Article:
VE Day quotes – the best poems and messages from Winston Churchill to General Eisenhower – The Sun

BRITS celebrate Victory in Europe (VE) Day on May 8 to mark the day the Nazis were finally defeated after a war that cost millions of lives.

There were speeches from the great and the good to mark the historic event – and here are some of the best and most famous quotes.

VE Day quotes and poems

Winston Churchill, a great wartime leader, was known for his oration.

On May 8 1945, he gave a famous speech about the victory, telling Brits: "My dear friends, this is your hour.

"This is not victory of a party or of any class.

"It’s a victory of the great British nation as a whole.

"We were the first, in this ancient island, to draw the sword against tyranny.

"After a while we were left all alone against the most tremendous military power that has been seen.

"We were all alone for a whole year."

He also said: "You have enemies?

"Good. That means you’ve stood up for something, sometime in your life."

American General Dwight D. Eisenhower said of the triumph: "Humility must be the measure of a man whose success was bought with the blood of his subordinates, and paid for with the lives of his friends."

British novelist Mollie Panter-Downes said VE Day was "without a doubt Churchill's day".

"When the crowd saw Churchill there was a deep, full-throated, almost reverent roar," she recalled.

David Lloyd George, who served as the British prime minister between 1916 and 1922, said: "At 11 o’clock this morning came to an end the cruellest and most terrible war that has ever scourged mankind.

"I hope we may say that thus, this fateful morning, came to an end all wars."

In 1985, the Queen – then Princess Elizabeth – told the BBC that on that day in 1985, she crept out of Buckingham Palace with her sister Princess Margaret to join the British people on the streets.

"I pulled my uniform cap well down over my eyes," she said.

"I remember lines of unknown people linking arms and walking down Whitehall, and all of us were swept along by tides of happiness and relief."

Many poems have been published about the horror of the Second World War.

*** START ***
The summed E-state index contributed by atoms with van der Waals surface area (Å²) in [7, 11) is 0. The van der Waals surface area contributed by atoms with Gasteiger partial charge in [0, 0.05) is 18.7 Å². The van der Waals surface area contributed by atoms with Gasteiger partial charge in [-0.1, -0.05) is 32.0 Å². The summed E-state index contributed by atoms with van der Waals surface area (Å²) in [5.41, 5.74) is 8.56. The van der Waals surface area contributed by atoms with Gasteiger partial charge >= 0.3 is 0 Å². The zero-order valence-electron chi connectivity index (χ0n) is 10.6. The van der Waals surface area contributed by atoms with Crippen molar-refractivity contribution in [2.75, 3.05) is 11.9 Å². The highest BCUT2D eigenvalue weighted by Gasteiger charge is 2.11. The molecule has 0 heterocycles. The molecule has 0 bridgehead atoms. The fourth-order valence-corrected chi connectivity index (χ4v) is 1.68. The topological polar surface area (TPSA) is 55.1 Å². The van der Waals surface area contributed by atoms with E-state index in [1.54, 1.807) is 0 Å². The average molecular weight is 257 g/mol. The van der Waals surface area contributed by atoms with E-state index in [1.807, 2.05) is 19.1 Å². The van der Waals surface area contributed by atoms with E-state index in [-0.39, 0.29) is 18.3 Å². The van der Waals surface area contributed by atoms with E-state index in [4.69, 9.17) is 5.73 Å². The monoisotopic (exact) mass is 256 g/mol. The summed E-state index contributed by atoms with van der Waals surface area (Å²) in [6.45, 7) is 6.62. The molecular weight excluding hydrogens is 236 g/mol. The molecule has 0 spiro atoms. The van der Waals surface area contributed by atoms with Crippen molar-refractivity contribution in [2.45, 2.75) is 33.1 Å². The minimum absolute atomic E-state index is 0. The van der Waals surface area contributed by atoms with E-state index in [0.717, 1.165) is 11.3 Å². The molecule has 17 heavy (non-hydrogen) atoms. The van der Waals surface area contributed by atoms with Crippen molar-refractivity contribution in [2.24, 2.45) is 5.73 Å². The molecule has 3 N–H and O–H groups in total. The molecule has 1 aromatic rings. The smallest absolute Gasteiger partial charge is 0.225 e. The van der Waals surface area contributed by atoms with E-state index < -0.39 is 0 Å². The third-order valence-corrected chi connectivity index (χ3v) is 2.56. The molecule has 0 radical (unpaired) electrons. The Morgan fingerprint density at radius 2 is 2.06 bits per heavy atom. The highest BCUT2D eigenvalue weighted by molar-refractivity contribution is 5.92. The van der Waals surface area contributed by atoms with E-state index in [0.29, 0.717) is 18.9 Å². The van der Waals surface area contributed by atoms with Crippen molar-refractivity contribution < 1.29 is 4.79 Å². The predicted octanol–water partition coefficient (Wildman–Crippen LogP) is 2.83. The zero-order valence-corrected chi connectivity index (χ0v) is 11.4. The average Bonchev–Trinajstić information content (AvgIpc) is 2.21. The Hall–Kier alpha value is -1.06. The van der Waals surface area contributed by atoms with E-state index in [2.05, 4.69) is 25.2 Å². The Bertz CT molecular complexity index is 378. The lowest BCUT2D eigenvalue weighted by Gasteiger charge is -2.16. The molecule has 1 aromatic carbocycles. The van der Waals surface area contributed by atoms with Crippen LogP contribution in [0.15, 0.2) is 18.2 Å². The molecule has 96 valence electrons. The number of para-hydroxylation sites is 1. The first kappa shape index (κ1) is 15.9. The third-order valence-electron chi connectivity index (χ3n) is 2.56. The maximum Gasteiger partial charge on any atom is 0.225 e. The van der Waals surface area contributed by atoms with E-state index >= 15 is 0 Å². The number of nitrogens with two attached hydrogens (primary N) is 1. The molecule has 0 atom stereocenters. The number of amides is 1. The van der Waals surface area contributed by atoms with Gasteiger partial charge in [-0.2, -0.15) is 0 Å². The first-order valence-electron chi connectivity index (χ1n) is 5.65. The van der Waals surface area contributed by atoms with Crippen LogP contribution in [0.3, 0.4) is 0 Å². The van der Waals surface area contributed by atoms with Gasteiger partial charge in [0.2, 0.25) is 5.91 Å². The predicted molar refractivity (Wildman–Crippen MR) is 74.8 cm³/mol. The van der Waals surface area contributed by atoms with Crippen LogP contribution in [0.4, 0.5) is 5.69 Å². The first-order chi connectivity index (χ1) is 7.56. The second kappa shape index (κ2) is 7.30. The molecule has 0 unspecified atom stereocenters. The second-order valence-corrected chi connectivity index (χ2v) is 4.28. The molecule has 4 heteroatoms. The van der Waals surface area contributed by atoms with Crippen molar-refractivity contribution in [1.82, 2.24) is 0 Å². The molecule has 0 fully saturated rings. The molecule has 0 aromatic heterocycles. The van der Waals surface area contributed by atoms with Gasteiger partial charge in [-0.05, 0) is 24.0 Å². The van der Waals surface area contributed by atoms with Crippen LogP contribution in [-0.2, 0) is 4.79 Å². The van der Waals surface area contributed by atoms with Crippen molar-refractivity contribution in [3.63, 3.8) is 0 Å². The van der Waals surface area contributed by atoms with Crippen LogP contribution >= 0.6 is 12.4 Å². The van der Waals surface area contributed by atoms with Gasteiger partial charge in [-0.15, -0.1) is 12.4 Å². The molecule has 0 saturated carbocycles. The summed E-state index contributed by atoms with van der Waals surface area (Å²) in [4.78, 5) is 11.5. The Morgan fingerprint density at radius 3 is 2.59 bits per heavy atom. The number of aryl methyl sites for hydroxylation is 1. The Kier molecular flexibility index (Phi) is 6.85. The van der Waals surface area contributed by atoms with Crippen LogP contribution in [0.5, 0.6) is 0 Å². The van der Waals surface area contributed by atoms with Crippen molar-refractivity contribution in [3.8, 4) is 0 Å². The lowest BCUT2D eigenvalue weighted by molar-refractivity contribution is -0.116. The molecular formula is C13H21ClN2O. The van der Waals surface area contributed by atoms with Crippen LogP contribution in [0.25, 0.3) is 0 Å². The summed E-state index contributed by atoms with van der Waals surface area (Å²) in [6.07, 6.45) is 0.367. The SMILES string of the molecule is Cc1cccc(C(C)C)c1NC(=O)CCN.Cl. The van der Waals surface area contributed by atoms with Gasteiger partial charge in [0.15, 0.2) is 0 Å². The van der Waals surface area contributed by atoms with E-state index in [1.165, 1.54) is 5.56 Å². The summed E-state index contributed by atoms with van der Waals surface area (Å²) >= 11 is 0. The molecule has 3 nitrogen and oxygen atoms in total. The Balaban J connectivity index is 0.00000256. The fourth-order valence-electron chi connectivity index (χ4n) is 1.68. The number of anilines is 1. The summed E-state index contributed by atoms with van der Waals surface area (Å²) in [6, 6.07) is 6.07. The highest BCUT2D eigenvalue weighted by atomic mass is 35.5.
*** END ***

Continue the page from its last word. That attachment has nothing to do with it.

One particularly moving verse, Ritual of the Night, was written by Harold Heifetz in August 1945 – weeks after victory in Europe was declared.

He wrote:

This is the only song a warrior can sing:

We have died not having finished living. We are warriors

Wedded to darkness and not even the keeper of the dead shall

Know where we are buried. We have covered the earth above

The sleeping place of men. We shall never again be known.

There will be no talk of searching. They that come after us

Shall never find us.

In May 1945, Ray Smith wrote poem Octaves in Wartime:

I love you more than life, whose truest life

Remains where I last left you, at your door;

Nor can the spring of year or searing leaf,

Heat, rain or cold that living image blur.

For one moment engrossed my time,

Outlived and overtopped each casual day

All daily joy and grief, each passing dream – 

My constant, when these follow time away.

Peter Wyton, an RAF officer-turned-performance poet, penned Unmentioned in Dispatches in 2014.

It has since been republished on the official VE Day website:

Some of them never come home to fanfares,
they dump their kitbags down at the door,
kiss their wives and let their children
wrestle them down to the kitchen floor,
switch the telly on, pour out a whiskey,
search for the local football score.

Some of them skip the quayside welcome,
dodge the bunting and cannonade,
make their landfall in silent harbours,
nod to the coastguard, but evade
the searchlight of public scrutiny
like those engaged in the smuggling trade.

Some of them land at lonely airfields
far removed from the celebration,
hang their flying gear in a locker,
cadge a lift to the railway station,
make for home and take for granted
the short-lived thanks of a grateful nation.

A poem about the event, which was written by acclaimed war poet Edmund Blunden, was recently published for the first time.

Blunden wrote poetry about his experiences in World War One, but upon Nazi Germany's surrender in 1945 he was moved to write a new poem.

The hand-written verse can be viewed online.

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